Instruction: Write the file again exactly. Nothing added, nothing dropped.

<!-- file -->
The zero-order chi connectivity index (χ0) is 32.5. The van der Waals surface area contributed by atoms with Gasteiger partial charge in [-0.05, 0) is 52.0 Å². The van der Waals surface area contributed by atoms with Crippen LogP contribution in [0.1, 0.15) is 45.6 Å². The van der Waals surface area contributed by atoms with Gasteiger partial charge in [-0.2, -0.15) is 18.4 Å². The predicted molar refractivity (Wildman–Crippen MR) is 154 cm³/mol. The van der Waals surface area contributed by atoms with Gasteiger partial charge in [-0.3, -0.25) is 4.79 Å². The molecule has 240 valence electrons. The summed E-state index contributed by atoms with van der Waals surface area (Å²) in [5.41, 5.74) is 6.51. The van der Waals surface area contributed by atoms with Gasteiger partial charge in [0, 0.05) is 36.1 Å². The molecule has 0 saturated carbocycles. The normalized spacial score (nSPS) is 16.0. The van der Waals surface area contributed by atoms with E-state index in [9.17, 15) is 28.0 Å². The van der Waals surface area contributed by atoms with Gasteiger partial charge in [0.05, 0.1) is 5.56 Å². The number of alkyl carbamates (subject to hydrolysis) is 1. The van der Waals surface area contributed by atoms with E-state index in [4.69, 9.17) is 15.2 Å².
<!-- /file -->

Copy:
The zero-order chi connectivity index (χ0) is 32.5. The van der Waals surface area contributed by atoms with Gasteiger partial charge in [-0.05, 0) is 52.0 Å². The van der Waals surface area contributed by atoms with Crippen LogP contribution in [0.1, 0.15) is 45.6 Å². The van der Waals surface area contributed by atoms with Gasteiger partial charge in [-0.2, -0.15) is 18.4 Å². The predicted molar refractivity (Wildman–Crippen MR) is 154 cm³/mol. The van der Waals surface area contributed by atoms with Gasteiger partial charge in [-0.3, -0.25) is 4.79 Å². The molecule has 240 valence electrons. The summed E-state index contributed by atoms with van der Waals surface area (Å²) in [5.41, 5.74) is 6.51. The van der Waals surface area contributed by atoms with Gasteiger partial charge in [0, 0.05) is 36.1 Å². The molecule has 0 saturated carbocycles. The normalized spacial score (nSPS) is 16.0. The van der Waals surface area contributed by atoms with E-state index in [9.17, 15) is 28.0 Å². The van der Waals surface area contributed by atoms with Gasteiger partial charge in [0.05, 0.1) is 5.56 Å². The number of alkyl carbamates (subject to hydrolysis) is 1. The van der Waals surface area contributed by atoms with E-state index in [4.69, 9.17) is 15.2 Å².